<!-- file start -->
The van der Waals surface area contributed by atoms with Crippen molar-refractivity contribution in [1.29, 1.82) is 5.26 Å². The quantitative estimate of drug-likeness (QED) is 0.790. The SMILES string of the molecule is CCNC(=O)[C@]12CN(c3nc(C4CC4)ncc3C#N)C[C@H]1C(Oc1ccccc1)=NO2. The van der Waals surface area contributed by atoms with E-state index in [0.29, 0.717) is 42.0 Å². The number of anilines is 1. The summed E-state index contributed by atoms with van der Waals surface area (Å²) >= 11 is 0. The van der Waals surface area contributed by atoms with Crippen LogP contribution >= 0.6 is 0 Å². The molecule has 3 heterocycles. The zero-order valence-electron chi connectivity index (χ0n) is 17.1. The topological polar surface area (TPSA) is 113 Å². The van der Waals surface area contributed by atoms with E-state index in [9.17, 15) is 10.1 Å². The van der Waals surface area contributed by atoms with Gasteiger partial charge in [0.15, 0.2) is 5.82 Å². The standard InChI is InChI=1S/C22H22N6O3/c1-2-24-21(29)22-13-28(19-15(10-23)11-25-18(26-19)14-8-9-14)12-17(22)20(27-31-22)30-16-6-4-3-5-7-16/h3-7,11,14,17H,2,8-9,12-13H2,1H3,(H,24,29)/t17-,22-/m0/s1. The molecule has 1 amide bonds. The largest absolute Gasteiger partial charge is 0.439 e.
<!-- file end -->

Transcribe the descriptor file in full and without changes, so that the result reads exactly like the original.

The van der Waals surface area contributed by atoms with Crippen molar-refractivity contribution in [1.29, 1.82) is 5.26 Å². The quantitative estimate of drug-likeness (QED) is 0.790. The SMILES string of the molecule is CCNC(=O)[C@]12CN(c3nc(C4CC4)ncc3C#N)C[C@H]1C(Oc1ccccc1)=NO2. The van der Waals surface area contributed by atoms with E-state index in [0.29, 0.717) is 42.0 Å². The number of anilines is 1. The summed E-state index contributed by atoms with van der Waals surface area (Å²) >= 11 is 0. The van der Waals surface area contributed by atoms with Crippen LogP contribution >= 0.6 is 0 Å². The molecule has 3 heterocycles. The zero-order valence-electron chi connectivity index (χ0n) is 17.1. The topological polar surface area (TPSA) is 113 Å². The van der Waals surface area contributed by atoms with E-state index in [9.17, 15) is 10.1 Å². The van der Waals surface area contributed by atoms with Gasteiger partial charge in [0.15, 0.2) is 5.82 Å². The standard InChI is InChI=1S/C22H22N6O3/c1-2-24-21(29)22-13-28(19-15(10-23)11-25-18(26-19)14-8-9-14)12-17(22)20(27-31-22)30-16-6-4-3-5-7-16/h3-7,11,14,17H,2,8-9,12-13H2,1H3,(H,24,29)/t17-,22-/m0/s1. The molecule has 1 amide bonds. The largest absolute Gasteiger partial charge is 0.439 e.